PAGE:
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MPs are “not fooled” by the EU’s so-called assurances to Theresa May over the Irish backstop arrangement, Jeremy Corbyn said ahead of tomorrow’s crucial vote on the Brexit deal.
The Labour leader tore into the Prime Minister as he stated that “the government was in disarray,” reiterating that if “May’s deal is rejected, it is time for a general election, it is time for a new government.”
The PM is expected to have her plans for leaving the EU voted down tonight by a huge number of MPs.
At least 64 Tories have indicated so far that they intend to vote against it. Out of 639 MPs who will be able to take part in the vote, the number voting against the deal is currently projected to be around 383 — which includes almost all opposition MPs.
Ms May received a letter from European Council president Donald Tusk and European Commission president Jean-Claude Juncker today saying that they do not want the controversial backstop arrangement over the Irish border to be permanent.
But they stressed that they were “not in a position” to rewrite or amend the Withdrawal Agreement secured by Ms May last month.
Ms May said that their letter provided “valuable new clarifications and assurances” over the backstop, which is designed to prevent a hard border in Ireland.
Speaking in a factory in Leave-voting Stoke-on-Trent, she claimed that the letter proves the backstop was “not a threat or a trap.”
Later in the Commons, Mr Corbyn said it was clear to everyone that she had “completely and utterly” failed to get the legally binding assurances she promised last month as she pulled the MPs’ vote scheduled to have taken place then.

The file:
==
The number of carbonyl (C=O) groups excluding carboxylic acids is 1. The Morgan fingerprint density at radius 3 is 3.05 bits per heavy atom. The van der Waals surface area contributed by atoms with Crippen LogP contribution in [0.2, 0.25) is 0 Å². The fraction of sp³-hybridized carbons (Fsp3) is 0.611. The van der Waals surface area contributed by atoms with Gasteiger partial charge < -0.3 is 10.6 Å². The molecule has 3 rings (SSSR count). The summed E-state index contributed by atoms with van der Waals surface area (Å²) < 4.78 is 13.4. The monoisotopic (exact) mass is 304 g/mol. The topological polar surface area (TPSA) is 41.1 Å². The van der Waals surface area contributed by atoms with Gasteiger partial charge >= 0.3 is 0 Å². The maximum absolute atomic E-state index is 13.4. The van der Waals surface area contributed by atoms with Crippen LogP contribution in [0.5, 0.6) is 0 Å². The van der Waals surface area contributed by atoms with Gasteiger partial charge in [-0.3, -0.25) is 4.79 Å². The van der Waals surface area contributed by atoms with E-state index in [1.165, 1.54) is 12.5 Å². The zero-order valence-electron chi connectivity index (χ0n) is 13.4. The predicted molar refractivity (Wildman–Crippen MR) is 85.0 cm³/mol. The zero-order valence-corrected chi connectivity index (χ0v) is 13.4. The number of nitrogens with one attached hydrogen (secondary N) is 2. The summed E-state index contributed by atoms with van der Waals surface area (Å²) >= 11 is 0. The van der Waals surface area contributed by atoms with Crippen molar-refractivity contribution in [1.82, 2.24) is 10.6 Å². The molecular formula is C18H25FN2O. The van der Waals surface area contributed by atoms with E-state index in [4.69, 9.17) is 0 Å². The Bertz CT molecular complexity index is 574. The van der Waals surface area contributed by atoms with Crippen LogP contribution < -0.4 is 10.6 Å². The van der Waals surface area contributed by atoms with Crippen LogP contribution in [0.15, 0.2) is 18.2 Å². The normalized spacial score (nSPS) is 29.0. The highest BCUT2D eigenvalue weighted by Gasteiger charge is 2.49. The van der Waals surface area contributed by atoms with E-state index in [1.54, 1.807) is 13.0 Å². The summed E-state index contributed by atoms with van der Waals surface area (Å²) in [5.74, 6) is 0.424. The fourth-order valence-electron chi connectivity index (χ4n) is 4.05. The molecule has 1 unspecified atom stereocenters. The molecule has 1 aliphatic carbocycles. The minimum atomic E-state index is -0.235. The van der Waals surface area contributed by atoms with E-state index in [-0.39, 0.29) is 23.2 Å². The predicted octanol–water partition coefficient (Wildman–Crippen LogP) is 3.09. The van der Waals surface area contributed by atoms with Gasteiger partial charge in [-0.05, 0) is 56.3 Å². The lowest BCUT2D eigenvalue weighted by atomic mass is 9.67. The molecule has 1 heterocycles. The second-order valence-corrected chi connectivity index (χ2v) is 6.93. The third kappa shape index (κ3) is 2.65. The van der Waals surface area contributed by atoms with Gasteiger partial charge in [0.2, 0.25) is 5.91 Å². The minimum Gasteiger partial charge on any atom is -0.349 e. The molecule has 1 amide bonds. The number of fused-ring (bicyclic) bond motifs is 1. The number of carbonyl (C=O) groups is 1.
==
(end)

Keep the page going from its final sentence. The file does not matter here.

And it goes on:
He said the assurances amounted to just “warm words and aspirations” as they “do not alter the fundamental meanings” of the agreement.
The blame of a failed Brexit “will lie firmly at the feet of government and the Prime Minister,” he stressed.
Mr Corbyn has pledged to table a motion of no confidence in the government in the hope of triggering a general election if the deal fails to get over the line.
The Democratic Unionist Party, which props up Ms May’s minority administration, dismissed the letter as “meaningless.”
DUP deputy leader Nigel Dodds, who called on the PM to demand changes to the agreement itself, said: “Rather than reassure us, the Tusk and Juncker letter bolsters our concerns.”
Tory MP Gareth Johnson quit the government as an assistant whip to oppose Ms May’s plan, saying it was clear there was “no significant change” to the widely unpopular agreement.
Labour MP Tulip Siddiq even postponed the date of her Caesarean section — planned so that she can give birth at 37 weeks due to gestational diabetes — so that she can vote against the deal.
The date of the delivery would have been today or tomorrow but doctors agreed to let her change the date to Thursday.
Usually, heavily pregnant MPs, those with babies and the sick are “paired” with an opposition MP who also cannot vote so the overall result is not affected.
But Ms Siddiq said her trust in the process broke down after the chief whip Julian Smith was accused of secretly telling Tory MPs to ignore the pairing arrangements before a Brexit vote last summer.
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